Piggybacking on the success of vaguely plant-themed restaurants like Roots, Honeygrow, and Grain, a new restaurant on Main Street simply named “Dirt” that serves strictly dirt-based dishes has become a hit with UD students. The recently opened establishment prides itself on only using ingredients that are locally shoveled, and health-conscious Blue Hens have been digging right in.
“I’ve adopted a diet that consists exclusively of decomposing organic matter and raw minerals,” said UD sophomore Clay Siltberg. “The dining halls aren’t really welcoming for people with nontraditional diets, so I’m really glad that there’s finally a place on Main Street that caters to my lifestyle!”
Dirt features an assembly line style of ordering similar to that of local favorites Chipotle and Snap Custom Pizza. Patrons can choose from a variety of ingredients taken directly from the vast fields of lifeless soil that comprise most of South Campus. Add-ons (they’re extra!) include earthworms, squirrel manure, and stray pop tabs from old cans of Natty Lite. We spoke with Dirt owner Roxanne Stuph to find out what made her go out on a tree limb and open up this unique business.
“For some weird reason, lately UD students really enjoy eating at restaurants that have something to do with plants,” explained Stuph. “As a proud ‘geophage’, or a ‘dirt eater’ for you plebeians, I’m excited to capitalize on this trend and celebrate the yumminess of Delawarean soil through capitalism. And besides, I’ve seen plenty of chicks eat shit while trying to walk home late at night, so it makes sense to open up an establishment where they can basically pay to eat shit.”
The dirt diner has already broken ground with UD’s campus life. Dirt has notably employed a number of guerrilla marketing tactics in order to gain more publicity among students around campus. Employees have been rumored to have entered buildings on the Green late at night and scattered absurd amounts of dirt on the floor in each classroom underneath where students sit. The success of this particular technique is unclear, as the floors are usually filthy to begin with, but students have also taken notice of how the steps to Memorial suddenly turned brown after Dirt’s opening. This drastic color change has been attributed to students bringing to-go bags from Dirt with them to class.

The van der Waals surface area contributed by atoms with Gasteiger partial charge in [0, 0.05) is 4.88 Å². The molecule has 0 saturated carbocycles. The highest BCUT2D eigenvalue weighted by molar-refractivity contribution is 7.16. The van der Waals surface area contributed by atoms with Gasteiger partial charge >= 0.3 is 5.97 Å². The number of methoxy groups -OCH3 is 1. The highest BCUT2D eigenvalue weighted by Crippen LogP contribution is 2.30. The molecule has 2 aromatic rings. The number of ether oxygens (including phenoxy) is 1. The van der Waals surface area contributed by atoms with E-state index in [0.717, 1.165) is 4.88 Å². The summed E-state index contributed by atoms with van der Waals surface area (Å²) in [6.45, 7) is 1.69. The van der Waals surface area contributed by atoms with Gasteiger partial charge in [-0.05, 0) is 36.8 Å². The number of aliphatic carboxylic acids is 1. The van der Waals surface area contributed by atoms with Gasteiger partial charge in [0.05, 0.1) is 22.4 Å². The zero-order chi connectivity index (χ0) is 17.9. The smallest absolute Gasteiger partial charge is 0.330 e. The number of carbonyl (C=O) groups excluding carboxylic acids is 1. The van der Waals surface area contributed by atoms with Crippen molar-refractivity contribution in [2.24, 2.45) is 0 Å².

“My favorite thing to get at Dirt is their humus,” explained UD freshman Loess Topsoyle. “No, I don’t mean hummus! I mean the really dark topsoil that forms when animals and plants decay over time. I learned about that in Rocks for Jocks, you know.”
Dirt is now open 7 days a week on Main Street, and offers both catering and delivery to its customers. Its delivery option only operates when it’s not raining outside, however. Dirt claims the rain messes with their food en route to the customer, which can cause great confusion and frustration for students when their food actually gets delivered.
“One time, when it was raining outside, I ordered a Dirrito to be delivered to my dorm,” recounted UD sophomore Mina Rahle. “When I got my food, it was just a messy, damp, inedible mound of reddish-brown slop haphazardly shoved into a to-go container. It was weird, though; I didn’t remember ordering anything from Grotto’s.”
If you woke up this morning surrounded by ravaged Lunchable boxes, this is for you: